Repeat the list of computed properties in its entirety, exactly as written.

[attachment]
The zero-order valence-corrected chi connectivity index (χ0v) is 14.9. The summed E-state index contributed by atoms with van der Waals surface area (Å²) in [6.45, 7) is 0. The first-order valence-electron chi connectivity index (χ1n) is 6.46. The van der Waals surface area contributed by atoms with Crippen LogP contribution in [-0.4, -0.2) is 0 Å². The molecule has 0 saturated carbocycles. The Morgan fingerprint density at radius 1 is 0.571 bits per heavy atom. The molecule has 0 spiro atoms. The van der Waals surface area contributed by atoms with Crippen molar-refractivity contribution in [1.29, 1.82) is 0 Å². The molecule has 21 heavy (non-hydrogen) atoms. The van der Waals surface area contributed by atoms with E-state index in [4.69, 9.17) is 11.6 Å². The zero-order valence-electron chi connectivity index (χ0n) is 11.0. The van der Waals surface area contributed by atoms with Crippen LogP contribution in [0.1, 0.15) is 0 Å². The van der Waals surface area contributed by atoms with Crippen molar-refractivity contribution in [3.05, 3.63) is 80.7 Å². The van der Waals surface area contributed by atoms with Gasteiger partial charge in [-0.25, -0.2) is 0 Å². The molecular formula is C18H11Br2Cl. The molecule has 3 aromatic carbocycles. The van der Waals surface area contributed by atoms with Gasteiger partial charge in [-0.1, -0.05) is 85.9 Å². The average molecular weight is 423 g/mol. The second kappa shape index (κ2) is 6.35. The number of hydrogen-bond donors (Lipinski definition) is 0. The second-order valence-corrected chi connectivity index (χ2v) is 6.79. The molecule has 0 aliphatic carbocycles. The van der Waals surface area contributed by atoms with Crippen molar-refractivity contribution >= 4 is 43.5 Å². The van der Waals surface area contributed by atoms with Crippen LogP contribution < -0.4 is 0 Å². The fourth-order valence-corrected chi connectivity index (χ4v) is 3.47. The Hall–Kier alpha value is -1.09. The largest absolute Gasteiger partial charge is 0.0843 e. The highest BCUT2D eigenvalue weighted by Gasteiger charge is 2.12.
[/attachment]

The zero-order valence-corrected chi connectivity index (χ0v) is 14.9. The summed E-state index contributed by atoms with van der Waals surface area (Å²) in [6.45, 7) is 0. The first-order valence-electron chi connectivity index (χ1n) is 6.46. The van der Waals surface area contributed by atoms with Crippen LogP contribution in [-0.4, -0.2) is 0 Å². The molecule has 0 saturated carbocycles. The Morgan fingerprint density at radius 1 is 0.571 bits per heavy atom. The molecule has 0 spiro atoms. The van der Waals surface area contributed by atoms with Crippen molar-refractivity contribution in [1.29, 1.82) is 0 Å². The molecule has 21 heavy (non-hydrogen) atoms. The van der Waals surface area contributed by atoms with E-state index in [4.69, 9.17) is 11.6 Å². The zero-order valence-electron chi connectivity index (χ0n) is 11.0. The van der Waals surface area contributed by atoms with Crippen LogP contribution in [0.1, 0.15) is 0 Å². The van der Waals surface area contributed by atoms with Crippen molar-refractivity contribution in [3.05, 3.63) is 80.7 Å². The van der Waals surface area contributed by atoms with Gasteiger partial charge in [-0.25, -0.2) is 0 Å². The molecular formula is C18H11Br2Cl. The molecule has 3 aromatic carbocycles. The van der Waals surface area contributed by atoms with Gasteiger partial charge in [-0.1, -0.05) is 85.9 Å². The average molecular weight is 423 g/mol. The second kappa shape index (κ2) is 6.35. The number of hydrogen-bond donors (Lipinski definition) is 0. The second-order valence-corrected chi connectivity index (χ2v) is 6.79. The molecule has 0 aliphatic carbocycles. The van der Waals surface area contributed by atoms with Crippen molar-refractivity contribution >= 4 is 43.5 Å². The van der Waals surface area contributed by atoms with Crippen LogP contribution < -0.4 is 0 Å². The fourth-order valence-corrected chi connectivity index (χ4v) is 3.47. The Hall–Kier alpha value is -1.09. The largest absolute Gasteiger partial charge is 0.0843 e. The highest BCUT2D eigenvalue weighted by Gasteiger charge is 2.12.